This is a loose argument for a six-team playoff. There's a reasonable chance of having four or five undefeated or 1-loss BCS teams, plus one perfect mid-major, every year. Those mid-majors aren't going away with TCU and Boise joining one of the recently pilfered BCS leagues; you can see Marshall and Tulane popped up before they did. However any given year should expect plenty of 2-loss BCS teams, more than you want to pick from to expand to a field of 10. Six draws an imaginary circle around the top three rows and suggests most years you can get between 5 and 6 comfortably competitive playoff contenders.
But then you still have 5/14 years when that's not ideal in just this little sample. Is that acceptable?
No it isn't. Even if you figure the perfect Plus-One year and the perfect Doctor Saturday year wouldn't bother too many people if we rammed them into a six-team field, what's unacceptable are those three BCS wins. It's better than the BCS's 3/14 but hell some years you just wanna see Ohio State versus Miami (YTM), or Florida State versus Vick, or the Pete Carroll's Hollywood All Stars versus the Vince Young Show. So:
Let's have that!
Let's propose the six-team playoff system I'll call Brian-Plus:
- Six-team field chosen by a select committee/cabal like in basketball
- #3 and #4 hosting #6 and #5 respectively in home field quarterfinals the week after the conference championships (mid-majors who get in will almost certainly fall in that that 5- or 6-seed range to preclude too much blue turf in Round 1)
- Semifinals in Sugar and Orange Bowls on Jan. 1.
- Final a week later in the Rose Bowl.
- All other bowls left alone; bowls can schedule Round 1 losers. Rose Bowl can have its regular game a week earlier with the parade.
…but that seeding committee can also choose to declare a clear national championship game. So basically when they meet they decide a.) Is it two or six this year, and then b.) If it's six who gets in and how are they seeded? On years when there's a clear two-team BCS game we revert to something like the current system, with bowl tie-ins for the regularly scheduled bowl games.
I would also suggest removing one game from the regular season schedule (if only this would solve the FCS problem) so that the conference championships are played over Thanksgiving and Round One of the playoffs be a week after. Maybe that's pushing it.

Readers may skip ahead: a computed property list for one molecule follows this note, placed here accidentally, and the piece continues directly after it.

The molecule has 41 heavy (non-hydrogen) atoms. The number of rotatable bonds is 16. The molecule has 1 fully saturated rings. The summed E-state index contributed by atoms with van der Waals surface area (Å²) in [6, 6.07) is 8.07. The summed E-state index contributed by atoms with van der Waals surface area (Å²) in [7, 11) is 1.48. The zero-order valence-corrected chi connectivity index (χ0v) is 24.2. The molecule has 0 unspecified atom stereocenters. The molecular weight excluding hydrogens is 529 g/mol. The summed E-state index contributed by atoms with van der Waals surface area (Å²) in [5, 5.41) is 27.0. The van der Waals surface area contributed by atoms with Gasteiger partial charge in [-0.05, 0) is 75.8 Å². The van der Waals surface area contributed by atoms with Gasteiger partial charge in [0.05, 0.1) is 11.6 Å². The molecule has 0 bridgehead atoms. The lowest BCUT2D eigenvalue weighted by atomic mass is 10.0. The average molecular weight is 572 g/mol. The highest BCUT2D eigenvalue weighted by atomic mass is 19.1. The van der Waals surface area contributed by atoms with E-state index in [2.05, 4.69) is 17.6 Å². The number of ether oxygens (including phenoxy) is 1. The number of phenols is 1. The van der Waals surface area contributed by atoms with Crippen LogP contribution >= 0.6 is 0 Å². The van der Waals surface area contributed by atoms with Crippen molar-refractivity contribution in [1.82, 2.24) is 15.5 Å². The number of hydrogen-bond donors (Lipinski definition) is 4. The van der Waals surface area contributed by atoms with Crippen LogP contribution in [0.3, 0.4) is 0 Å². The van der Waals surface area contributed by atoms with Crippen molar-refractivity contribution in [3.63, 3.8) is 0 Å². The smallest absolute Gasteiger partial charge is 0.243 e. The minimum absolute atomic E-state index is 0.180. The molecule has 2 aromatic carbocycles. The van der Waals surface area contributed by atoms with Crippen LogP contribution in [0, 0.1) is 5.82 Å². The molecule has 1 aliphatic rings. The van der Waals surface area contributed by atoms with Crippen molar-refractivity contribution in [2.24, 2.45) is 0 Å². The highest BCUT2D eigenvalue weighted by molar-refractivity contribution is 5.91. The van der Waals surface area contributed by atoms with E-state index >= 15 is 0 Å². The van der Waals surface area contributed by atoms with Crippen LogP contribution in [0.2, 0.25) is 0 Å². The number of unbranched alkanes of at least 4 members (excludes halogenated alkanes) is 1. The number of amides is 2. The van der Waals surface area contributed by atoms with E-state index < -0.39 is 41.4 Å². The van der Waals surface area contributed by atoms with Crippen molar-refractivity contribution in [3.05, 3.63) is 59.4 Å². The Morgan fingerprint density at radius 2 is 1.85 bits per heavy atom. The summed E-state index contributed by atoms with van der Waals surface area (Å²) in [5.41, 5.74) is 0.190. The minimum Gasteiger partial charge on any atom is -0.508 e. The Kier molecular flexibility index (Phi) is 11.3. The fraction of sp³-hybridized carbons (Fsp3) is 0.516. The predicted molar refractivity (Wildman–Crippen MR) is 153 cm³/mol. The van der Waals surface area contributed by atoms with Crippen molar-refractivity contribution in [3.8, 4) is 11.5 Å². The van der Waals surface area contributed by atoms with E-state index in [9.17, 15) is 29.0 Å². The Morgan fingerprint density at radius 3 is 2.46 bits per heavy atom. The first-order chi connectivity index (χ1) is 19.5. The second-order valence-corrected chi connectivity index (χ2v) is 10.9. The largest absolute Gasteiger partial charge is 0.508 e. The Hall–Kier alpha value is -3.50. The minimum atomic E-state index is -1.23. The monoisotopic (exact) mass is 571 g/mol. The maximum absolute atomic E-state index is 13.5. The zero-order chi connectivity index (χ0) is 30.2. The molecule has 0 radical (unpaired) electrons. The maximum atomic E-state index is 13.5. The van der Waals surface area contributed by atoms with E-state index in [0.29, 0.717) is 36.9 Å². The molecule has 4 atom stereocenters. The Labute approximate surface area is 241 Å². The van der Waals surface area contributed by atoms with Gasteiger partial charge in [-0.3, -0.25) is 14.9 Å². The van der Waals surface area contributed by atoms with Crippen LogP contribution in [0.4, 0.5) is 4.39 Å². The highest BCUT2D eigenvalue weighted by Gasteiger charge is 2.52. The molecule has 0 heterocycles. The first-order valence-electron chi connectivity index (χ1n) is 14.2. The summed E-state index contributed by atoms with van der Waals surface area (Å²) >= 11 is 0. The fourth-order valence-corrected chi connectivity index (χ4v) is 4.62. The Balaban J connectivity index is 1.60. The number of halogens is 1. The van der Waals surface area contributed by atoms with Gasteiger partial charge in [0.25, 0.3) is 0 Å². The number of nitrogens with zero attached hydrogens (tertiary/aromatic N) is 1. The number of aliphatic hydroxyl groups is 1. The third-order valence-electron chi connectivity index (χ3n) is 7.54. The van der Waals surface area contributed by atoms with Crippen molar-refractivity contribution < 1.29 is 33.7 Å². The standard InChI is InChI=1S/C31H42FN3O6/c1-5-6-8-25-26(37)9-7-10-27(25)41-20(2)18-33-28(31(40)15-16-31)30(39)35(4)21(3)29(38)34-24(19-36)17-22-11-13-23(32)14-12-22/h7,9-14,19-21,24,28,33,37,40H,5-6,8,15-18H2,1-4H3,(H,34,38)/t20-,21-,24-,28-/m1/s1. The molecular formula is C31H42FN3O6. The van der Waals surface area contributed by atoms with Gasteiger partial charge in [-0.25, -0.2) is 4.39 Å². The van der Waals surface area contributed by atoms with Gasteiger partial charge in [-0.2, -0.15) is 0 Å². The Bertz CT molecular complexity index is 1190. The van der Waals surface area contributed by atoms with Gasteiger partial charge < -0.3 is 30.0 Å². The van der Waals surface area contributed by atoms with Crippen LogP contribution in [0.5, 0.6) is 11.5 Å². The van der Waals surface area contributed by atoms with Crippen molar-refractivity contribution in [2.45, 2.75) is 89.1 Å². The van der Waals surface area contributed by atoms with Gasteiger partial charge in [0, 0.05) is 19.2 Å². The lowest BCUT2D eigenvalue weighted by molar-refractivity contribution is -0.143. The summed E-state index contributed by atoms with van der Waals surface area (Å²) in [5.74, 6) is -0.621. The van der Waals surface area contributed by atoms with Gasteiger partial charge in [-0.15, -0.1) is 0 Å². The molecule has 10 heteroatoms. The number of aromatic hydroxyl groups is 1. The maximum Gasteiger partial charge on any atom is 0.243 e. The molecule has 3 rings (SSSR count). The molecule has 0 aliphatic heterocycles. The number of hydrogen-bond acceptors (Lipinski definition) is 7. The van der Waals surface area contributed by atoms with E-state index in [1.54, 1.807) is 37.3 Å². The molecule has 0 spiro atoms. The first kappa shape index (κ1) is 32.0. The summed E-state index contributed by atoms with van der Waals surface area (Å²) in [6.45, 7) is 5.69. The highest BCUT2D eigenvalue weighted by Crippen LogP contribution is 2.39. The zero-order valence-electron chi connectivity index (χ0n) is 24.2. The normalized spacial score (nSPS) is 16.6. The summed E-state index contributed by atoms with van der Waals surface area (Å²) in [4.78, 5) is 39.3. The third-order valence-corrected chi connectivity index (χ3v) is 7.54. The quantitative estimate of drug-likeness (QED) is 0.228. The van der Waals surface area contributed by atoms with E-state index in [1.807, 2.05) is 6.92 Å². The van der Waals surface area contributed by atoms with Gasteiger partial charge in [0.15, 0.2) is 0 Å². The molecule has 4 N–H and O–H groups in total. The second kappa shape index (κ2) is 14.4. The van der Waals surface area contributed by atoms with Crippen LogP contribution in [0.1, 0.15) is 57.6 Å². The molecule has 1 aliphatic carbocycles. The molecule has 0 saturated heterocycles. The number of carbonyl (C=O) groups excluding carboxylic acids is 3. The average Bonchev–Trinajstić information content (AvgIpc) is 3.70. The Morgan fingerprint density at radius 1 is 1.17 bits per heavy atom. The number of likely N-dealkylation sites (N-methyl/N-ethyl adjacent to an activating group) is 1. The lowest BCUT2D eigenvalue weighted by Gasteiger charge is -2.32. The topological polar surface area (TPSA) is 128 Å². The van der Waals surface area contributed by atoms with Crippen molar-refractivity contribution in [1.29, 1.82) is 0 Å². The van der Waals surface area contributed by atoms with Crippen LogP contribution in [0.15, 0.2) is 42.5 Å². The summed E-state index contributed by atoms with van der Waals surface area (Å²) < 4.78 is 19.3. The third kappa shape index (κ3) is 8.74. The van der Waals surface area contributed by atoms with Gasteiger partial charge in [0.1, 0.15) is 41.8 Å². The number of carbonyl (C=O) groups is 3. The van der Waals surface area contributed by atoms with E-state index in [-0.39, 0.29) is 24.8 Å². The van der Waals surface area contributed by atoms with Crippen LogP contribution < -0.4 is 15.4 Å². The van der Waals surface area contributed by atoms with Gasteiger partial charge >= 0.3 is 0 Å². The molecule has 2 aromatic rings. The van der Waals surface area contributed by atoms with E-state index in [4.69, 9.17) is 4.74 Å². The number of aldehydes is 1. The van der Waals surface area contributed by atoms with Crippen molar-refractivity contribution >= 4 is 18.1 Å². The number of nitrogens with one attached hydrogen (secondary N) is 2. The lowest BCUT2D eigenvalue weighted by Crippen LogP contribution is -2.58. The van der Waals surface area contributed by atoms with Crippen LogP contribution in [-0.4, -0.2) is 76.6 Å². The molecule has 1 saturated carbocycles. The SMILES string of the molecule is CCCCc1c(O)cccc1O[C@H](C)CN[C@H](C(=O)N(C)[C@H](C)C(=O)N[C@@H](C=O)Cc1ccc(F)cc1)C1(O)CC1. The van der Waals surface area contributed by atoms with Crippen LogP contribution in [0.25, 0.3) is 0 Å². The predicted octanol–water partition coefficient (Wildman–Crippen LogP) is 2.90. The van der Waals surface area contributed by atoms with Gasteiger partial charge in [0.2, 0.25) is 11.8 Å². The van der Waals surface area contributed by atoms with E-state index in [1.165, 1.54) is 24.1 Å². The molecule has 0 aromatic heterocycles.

Rimington: acquired. David Molk is your 2011 Rimington winner as the nation's best center:
I haven't watched every snap of every other center's career in detail, but I have watched Molk and I would have scoffed if he didn't win. Good move, Rimington award. The scoffing… you don't want this, son.
With the award and the first-team All-American status that goes with it, Molk will be one of the guys you randomly stumble across pages for on the Bentley site when trying to figure out all-decade teams. He'll show up in an endzone of Michigan Stadium at some point, grudgingly waving at the crowd. This makes me happy.
Future centers need not apply for the 2010s All-Decade team, by the way. Your application is as likely to be successful as Charlie Weis getting another head coaching—SKREEEEEEEEETCH
Carry on my Weighward son. So this happened:
I'm still waiting for Orson to email the Kansas AD asking "who are you and when did you think of this," thus exposing the brilliant hoax. Because that ain't real. Kansas did not just hire an old sociopath whose college tenure is spectacular failure at Notre Dame and leading the Florida offense into walrusball territory. They did not shell out three million a year for him. These are not things that happen without Batman villains intervening in the water supply.
In the unlikely event this is a real thing that really happened, Michigan needs to schedule an annual series with Kansas. That's how you create the future, by causing the media to reminisce about things that your fanbase remembers as awesome.
Weis II >>>>>>>> Horror II. EFACT.
And now a word from Orson.
YEAH THE REASONS YOU CAME HERE WHATEVER I DON'T CARE I ASSUME YOU CAME WITH A SKI MASK ON AND SHOULD LEAVE WITH ONE BECAUSE YOU STOLE MONEY AT NOTRE DAME AND YOU STOLE MONEY FROM FLORIDA AND NOW YOU'RE GOING TO KANSAS AND THAT MAKES YOU SOME KIND OF SUBTROPICAL DEPRESSION THAT GUSTS INTO PRESS CONFERENCES RAINS TURNOVERS ON AN OFFENSE AND THEN SUCKS THE CASH OUT OF THE AIR BEFORE BLOWING INTO THE NEXT STOP. WE BOUGHT THE MONORAIL. WE DIDN'T SEE A WICKED THING COMING THIS WAY. WE WROTE THE CHECK AND SAID SURE YOU SEEM TRUSTWORTHY PERSON WHO LOST TO GREG ROBINSON AT SYRACUSE ON YOUR OWN HALLOWED HOME FIELD.